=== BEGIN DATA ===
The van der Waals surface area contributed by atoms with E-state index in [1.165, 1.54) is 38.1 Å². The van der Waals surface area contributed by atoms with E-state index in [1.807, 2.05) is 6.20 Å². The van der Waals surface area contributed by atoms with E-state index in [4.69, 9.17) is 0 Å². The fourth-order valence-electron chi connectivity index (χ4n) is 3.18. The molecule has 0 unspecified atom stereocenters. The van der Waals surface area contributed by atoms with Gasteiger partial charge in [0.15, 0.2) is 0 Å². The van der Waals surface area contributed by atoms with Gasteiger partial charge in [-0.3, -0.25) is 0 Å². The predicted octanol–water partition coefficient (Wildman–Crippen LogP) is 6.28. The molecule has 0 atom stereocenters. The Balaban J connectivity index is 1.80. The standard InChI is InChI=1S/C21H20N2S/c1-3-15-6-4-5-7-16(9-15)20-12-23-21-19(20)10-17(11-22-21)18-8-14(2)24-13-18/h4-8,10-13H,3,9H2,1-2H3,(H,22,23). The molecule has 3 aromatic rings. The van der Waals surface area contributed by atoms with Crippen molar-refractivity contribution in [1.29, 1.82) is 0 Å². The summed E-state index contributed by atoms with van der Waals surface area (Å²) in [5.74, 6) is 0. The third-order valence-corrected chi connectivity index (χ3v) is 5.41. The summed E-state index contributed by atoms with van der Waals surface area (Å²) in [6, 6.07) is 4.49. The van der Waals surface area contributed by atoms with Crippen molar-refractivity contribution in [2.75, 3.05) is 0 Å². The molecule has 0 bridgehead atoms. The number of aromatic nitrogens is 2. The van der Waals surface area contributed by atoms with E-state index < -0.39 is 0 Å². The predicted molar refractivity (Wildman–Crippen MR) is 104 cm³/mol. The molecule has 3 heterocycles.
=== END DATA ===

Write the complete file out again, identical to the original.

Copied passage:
The van der Waals surface area contributed by atoms with E-state index in [1.165, 1.54) is 38.1 Å². The van der Waals surface area contributed by atoms with E-state index in [1.807, 2.05) is 6.20 Å². The van der Waals surface area contributed by atoms with E-state index in [4.69, 9.17) is 0 Å². The fourth-order valence-electron chi connectivity index (χ4n) is 3.18. The molecule has 0 unspecified atom stereocenters. The van der Waals surface area contributed by atoms with Gasteiger partial charge in [0.15, 0.2) is 0 Å². The van der Waals surface area contributed by atoms with Gasteiger partial charge in [-0.3, -0.25) is 0 Å². The predicted octanol–water partition coefficient (Wildman–Crippen LogP) is 6.28. The molecule has 0 atom stereocenters. The Balaban J connectivity index is 1.80. The standard InChI is InChI=1S/C21H20N2S/c1-3-15-6-4-5-7-16(9-15)20-12-23-21-19(20)10-17(11-22-21)18-8-14(2)24-13-18/h4-8,10-13H,3,9H2,1-2H3,(H,22,23). The molecule has 3 aromatic rings. The van der Waals surface area contributed by atoms with Crippen molar-refractivity contribution in [1.29, 1.82) is 0 Å². The summed E-state index contributed by atoms with van der Waals surface area (Å²) in [5.74, 6) is 0. The third-order valence-corrected chi connectivity index (χ3v) is 5.41. The summed E-state index contributed by atoms with van der Waals surface area (Å²) in [6, 6.07) is 4.49. The van der Waals surface area contributed by atoms with Crippen molar-refractivity contribution in [2.75, 3.05) is 0 Å². The molecule has 0 bridgehead atoms. The number of aromatic nitrogens is 2. The van der Waals surface area contributed by atoms with E-state index < -0.39 is 0 Å². The predicted molar refractivity (Wildman–Crippen MR) is 104 cm³/mol. The molecule has 3 heterocycles.